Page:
Bear markets can create opportunities for tax loss selling
As you look at your investment statements and are depressed about the markets, there may be a silver lining. Bear markets can create opportunities for tax-loss selling.
Tax-loss selling is simply where you sell investments at a loss so that you can utilize the loss to save money on taxes. You must keep in mind that capital losses can only be deducted against capital gains and not other sources of income.
This year may be one of the best opportunities for tax-loss selling because you can write off capital losses back 3 years. This means you can go back to your 1998, 1999 and 2000 tax year and deduct the losses incurred in 2001 against any capital gains.
This is good news for the following reasons:
- We had higher tax rates in the past. Federal and Provincial tax rates have come down dramatically in the past few years and you paid higher tax on capital gains in 1998 than you will in 2001.
- Along the same line of lower taxes, the amount of capital gains that are included for tax purposes has come down from 75% to 50%. If you incur losses today, you can deduct them against capital gains where you paid at a 75% inclusion rate instead of a 50% inclusion rate. The one thing to keep in mind is that loss this year must first be deducted against gains this year. Any excess can then be written off against any of the last three years – your choice.
- It is likely that there have been higher capital gains distributions in the last three years because of the bull market. Go back to previous tax returns and look for years where you had high distributions. Any losses can get your money back in taxes from previous years.
Some good advice
I was recently talking to Sal Tino, Executive Vice President and CFO for Clarington Mutual funds. He provided some good practical tips for tax-loss selling:
- In the Clarington Family of Funds, they have a Class Structure or corporate structure (For more information on Class structures read my article Mutual Fund Corporations.). The idea is to crystallize losses and move to a like investment so that when the market rebounds, you will be in a similar environment. For companies with the tax structures, you can move from the non-corporate structure to the corporate structure. You have essentially the same fund but it is technically a different investment for tax-loss purposes. Many other mutual fund companies have corporate structures.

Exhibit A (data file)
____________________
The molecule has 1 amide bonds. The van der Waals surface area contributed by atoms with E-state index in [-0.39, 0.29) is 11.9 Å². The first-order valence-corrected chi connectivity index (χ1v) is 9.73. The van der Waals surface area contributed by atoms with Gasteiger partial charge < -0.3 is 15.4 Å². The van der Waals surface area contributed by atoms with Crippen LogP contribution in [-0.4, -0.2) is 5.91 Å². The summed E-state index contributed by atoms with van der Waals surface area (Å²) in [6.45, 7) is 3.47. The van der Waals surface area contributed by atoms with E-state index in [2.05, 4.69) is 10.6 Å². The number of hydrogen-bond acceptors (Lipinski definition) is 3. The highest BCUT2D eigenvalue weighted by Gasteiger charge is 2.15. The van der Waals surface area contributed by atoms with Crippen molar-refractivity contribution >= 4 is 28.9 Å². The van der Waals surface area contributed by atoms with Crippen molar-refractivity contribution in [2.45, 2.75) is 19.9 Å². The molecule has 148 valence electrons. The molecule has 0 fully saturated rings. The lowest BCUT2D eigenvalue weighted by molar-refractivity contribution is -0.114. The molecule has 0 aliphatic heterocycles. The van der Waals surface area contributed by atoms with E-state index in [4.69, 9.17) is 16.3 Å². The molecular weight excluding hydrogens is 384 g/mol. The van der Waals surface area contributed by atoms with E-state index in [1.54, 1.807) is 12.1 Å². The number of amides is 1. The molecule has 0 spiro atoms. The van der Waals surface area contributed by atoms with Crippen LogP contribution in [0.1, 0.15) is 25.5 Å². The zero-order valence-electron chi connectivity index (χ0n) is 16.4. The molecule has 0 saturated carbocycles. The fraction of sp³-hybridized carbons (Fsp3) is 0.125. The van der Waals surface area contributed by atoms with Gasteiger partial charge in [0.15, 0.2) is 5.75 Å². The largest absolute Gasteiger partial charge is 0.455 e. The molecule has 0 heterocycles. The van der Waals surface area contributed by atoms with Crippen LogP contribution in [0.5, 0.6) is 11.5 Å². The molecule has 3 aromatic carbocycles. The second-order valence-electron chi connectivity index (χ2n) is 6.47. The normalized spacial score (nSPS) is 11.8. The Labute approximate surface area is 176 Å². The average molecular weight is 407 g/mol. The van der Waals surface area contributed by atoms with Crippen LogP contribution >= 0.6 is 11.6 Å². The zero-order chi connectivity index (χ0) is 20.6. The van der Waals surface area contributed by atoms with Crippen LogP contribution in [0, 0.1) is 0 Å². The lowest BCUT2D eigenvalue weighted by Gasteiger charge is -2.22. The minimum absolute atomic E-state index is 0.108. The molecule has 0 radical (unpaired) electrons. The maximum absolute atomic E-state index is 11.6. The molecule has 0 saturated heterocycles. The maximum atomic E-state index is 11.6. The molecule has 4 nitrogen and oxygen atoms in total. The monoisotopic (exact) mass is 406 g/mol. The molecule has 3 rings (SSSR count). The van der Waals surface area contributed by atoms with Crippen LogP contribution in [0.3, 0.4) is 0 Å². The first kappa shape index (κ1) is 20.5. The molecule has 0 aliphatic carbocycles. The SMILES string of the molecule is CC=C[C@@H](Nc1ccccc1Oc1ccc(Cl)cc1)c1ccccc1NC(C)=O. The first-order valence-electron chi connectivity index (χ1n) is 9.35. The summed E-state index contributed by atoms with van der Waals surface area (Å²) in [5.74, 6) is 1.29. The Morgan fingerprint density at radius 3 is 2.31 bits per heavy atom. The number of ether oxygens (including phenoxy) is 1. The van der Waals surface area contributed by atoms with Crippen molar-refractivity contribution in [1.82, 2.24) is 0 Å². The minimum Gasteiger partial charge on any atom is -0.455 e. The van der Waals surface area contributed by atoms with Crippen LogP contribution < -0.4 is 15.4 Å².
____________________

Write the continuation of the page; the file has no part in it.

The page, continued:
- You will have to use losses against any capital gains crystallized in 2001 first but it should be unlikely that there will be a lot of capital gains this year. Any excess capital losses can then be used against capital gains in 1998, 1999, or 2000. You have the control to decide which year will be the best year to take advantage of the deduction. In many cases, you will want to go back to 1999 or 1998 because the tax rates, inclusion rates and distributions on mutual funds were much higher in those years.
- You will need to use a T1A form to select which year you want to utilize the losses.
- Tax-loss selling is simply a tax deferral strategy. You will have to eventually pay the tax but remember that the future trend for taxes is to have lower tax rates and lower capital gains inclusion. Tax deferral is a good strategy because you pay the taxes later which means you have more money to compound and grow in the meantime.
- Be careful not to market time. Try not to use tax-loss selling as an excuse to go into cash. You are better off sticking with long term investing and using a strategy like switching to a corporate class or a similar type of investment.
- You must also understand the 30-day rule. You cannot sell an investment and buy it back right away. In fact, the government says that you must have been out of the original investment for a minimum of 30 days in order to be able to use the loss.
Be cautious with tax-loss selling
Tax-loss selling can be very beneficial from a tax standpoint but every financial strategy has good points and bad. One of the most important issues to maintain perspective in is tax-loss selling can be very complicated. In fact, taxation is complicated. Tax-loss selling will not benefit everyone. My advice is unless you are very analytical and have a good understanding of the tax and investment rules, get help. See your accountant or financial advisor before you do anything.